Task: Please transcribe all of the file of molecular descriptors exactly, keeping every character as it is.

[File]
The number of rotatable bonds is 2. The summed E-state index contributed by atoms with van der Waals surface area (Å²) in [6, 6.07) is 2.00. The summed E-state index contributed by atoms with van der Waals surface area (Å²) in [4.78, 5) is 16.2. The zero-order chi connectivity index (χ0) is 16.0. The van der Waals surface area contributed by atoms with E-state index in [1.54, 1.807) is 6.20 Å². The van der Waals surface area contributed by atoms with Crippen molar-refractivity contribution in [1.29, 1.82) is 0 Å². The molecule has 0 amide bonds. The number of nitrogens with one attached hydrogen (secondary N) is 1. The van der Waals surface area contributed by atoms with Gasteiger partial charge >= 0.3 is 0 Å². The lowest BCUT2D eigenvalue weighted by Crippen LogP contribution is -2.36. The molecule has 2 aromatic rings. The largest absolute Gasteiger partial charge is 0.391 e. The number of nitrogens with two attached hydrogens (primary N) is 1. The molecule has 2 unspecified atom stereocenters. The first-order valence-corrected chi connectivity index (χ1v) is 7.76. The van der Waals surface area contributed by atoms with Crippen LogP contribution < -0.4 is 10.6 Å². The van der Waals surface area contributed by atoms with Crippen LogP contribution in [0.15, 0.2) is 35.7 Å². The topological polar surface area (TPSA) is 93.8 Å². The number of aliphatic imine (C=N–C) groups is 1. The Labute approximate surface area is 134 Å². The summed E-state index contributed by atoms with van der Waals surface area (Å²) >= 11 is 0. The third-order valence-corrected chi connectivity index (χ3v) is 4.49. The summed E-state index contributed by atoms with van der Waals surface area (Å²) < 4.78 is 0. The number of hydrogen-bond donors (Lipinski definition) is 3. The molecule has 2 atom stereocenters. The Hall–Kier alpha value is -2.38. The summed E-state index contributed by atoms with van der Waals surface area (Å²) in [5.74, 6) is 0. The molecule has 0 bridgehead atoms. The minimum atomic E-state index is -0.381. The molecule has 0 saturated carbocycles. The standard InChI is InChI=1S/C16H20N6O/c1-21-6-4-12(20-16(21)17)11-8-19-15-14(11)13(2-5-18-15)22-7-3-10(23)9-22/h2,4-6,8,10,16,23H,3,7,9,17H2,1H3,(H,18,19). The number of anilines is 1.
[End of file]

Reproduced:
The number of rotatable bonds is 2. The summed E-state index contributed by atoms with van der Waals surface area (Å²) in [6, 6.07) is 2.00. The summed E-state index contributed by atoms with van der Waals surface area (Å²) in [4.78, 5) is 16.2. The zero-order chi connectivity index (χ0) is 16.0. The van der Waals surface area contributed by atoms with E-state index in [1.54, 1.807) is 6.20 Å². The van der Waals surface area contributed by atoms with Crippen molar-refractivity contribution in [1.29, 1.82) is 0 Å². The molecule has 0 amide bonds. The number of nitrogens with one attached hydrogen (secondary N) is 1. The van der Waals surface area contributed by atoms with Gasteiger partial charge >= 0.3 is 0 Å². The lowest BCUT2D eigenvalue weighted by Crippen LogP contribution is -2.36. The molecule has 2 aromatic rings. The largest absolute Gasteiger partial charge is 0.391 e. The number of nitrogens with two attached hydrogens (primary N) is 1. The molecule has 2 unspecified atom stereocenters. The first-order valence-corrected chi connectivity index (χ1v) is 7.76. The van der Waals surface area contributed by atoms with Crippen LogP contribution < -0.4 is 10.6 Å². The van der Waals surface area contributed by atoms with Crippen LogP contribution in [0.15, 0.2) is 35.7 Å². The topological polar surface area (TPSA) is 93.8 Å². The number of aliphatic imine (C=N–C) groups is 1. The Labute approximate surface area is 134 Å². The summed E-state index contributed by atoms with van der Waals surface area (Å²) >= 11 is 0. The third-order valence-corrected chi connectivity index (χ3v) is 4.49. The summed E-state index contributed by atoms with van der Waals surface area (Å²) < 4.78 is 0. The number of hydrogen-bond donors (Lipinski definition) is 3. The molecule has 2 atom stereocenters. The Hall–Kier alpha value is -2.38. The summed E-state index contributed by atoms with van der Waals surface area (Å²) in [5.74, 6) is 0. The molecule has 0 bridgehead atoms. The minimum atomic E-state index is -0.381. The molecule has 0 saturated carbocycles. The standard InChI is InChI=1S/C16H20N6O/c1-21-6-4-12(20-16(21)17)11-8-19-15-14(11)13(2-5-18-15)22-7-3-10(23)9-22/h2,4-6,8,10,16,23H,3,7,9,17H2,1H3,(H,18,19). The number of anilines is 1.